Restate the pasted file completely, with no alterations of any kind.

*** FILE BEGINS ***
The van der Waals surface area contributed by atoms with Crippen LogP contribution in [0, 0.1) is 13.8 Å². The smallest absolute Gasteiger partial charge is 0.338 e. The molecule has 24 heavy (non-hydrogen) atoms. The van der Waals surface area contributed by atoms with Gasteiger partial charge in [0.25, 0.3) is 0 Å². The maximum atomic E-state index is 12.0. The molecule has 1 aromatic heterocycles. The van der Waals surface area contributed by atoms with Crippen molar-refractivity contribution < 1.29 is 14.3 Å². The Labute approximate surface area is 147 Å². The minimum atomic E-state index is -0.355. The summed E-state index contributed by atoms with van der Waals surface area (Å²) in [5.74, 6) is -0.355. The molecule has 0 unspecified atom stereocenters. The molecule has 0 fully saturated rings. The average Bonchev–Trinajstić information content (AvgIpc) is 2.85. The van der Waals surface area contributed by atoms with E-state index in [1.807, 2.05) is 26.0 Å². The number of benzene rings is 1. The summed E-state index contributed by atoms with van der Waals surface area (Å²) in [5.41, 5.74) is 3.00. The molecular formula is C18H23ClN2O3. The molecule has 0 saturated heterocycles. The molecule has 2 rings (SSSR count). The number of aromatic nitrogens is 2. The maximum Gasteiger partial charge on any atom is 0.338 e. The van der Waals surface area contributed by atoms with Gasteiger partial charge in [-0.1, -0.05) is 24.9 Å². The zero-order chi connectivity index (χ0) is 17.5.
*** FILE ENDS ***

The van der Waals surface area contributed by atoms with Crippen LogP contribution in [0, 0.1) is 13.8 Å². The smallest absolute Gasteiger partial charge is 0.338 e. The molecule has 24 heavy (non-hydrogen) atoms. The van der Waals surface area contributed by atoms with Gasteiger partial charge in [0.25, 0.3) is 0 Å². The maximum atomic E-state index is 12.0. The molecule has 1 aromatic heterocycles. The van der Waals surface area contributed by atoms with Crippen molar-refractivity contribution < 1.29 is 14.3 Å². The Labute approximate surface area is 147 Å². The minimum atomic E-state index is -0.355. The summed E-state index contributed by atoms with van der Waals surface area (Å²) in [5.74, 6) is -0.355. The molecule has 0 unspecified atom stereocenters. The molecule has 0 fully saturated rings. The average Bonchev–Trinajstić information content (AvgIpc) is 2.85. The van der Waals surface area contributed by atoms with E-state index in [1.807, 2.05) is 26.0 Å². The number of benzene rings is 1. The summed E-state index contributed by atoms with van der Waals surface area (Å²) in [5.41, 5.74) is 3.00. The molecular formula is C18H23ClN2O3. The molecule has 0 saturated heterocycles. The molecule has 2 rings (SSSR count). The number of aromatic nitrogens is 2. The maximum Gasteiger partial charge on any atom is 0.338 e. The van der Waals surface area contributed by atoms with Gasteiger partial charge in [-0.1, -0.05) is 24.9 Å². The zero-order chi connectivity index (χ0) is 17.5.